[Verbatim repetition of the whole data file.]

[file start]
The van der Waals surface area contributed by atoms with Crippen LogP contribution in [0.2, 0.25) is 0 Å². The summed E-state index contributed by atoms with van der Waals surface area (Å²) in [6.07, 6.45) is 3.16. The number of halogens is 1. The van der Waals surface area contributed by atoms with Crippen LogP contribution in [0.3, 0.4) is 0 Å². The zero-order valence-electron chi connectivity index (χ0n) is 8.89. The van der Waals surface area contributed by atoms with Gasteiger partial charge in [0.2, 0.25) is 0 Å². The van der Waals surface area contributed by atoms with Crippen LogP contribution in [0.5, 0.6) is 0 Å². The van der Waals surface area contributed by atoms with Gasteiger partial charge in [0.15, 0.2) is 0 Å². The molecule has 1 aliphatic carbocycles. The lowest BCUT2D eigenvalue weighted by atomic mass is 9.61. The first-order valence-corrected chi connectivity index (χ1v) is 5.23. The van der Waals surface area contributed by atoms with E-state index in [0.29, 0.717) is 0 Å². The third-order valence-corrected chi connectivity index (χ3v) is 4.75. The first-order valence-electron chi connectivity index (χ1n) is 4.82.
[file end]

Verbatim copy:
The van der Waals surface area contributed by atoms with Crippen LogP contribution in [0.2, 0.25) is 0 Å². The summed E-state index contributed by atoms with van der Waals surface area (Å²) in [6.07, 6.45) is 3.16. The number of halogens is 1. The van der Waals surface area contributed by atoms with Crippen LogP contribution in [0.3, 0.4) is 0 Å². The zero-order valence-electron chi connectivity index (χ0n) is 8.89. The van der Waals surface area contributed by atoms with Gasteiger partial charge in [0.2, 0.25) is 0 Å². The van der Waals surface area contributed by atoms with Crippen LogP contribution in [0.5, 0.6) is 0 Å². The van der Waals surface area contributed by atoms with Gasteiger partial charge in [0.15, 0.2) is 0 Å². The molecule has 1 aliphatic carbocycles. The lowest BCUT2D eigenvalue weighted by atomic mass is 9.61. The first-order valence-corrected chi connectivity index (χ1v) is 5.23. The van der Waals surface area contributed by atoms with E-state index in [0.29, 0.717) is 0 Å². The third-order valence-corrected chi connectivity index (χ3v) is 4.75. The first-order valence-electron chi connectivity index (χ1n) is 4.82.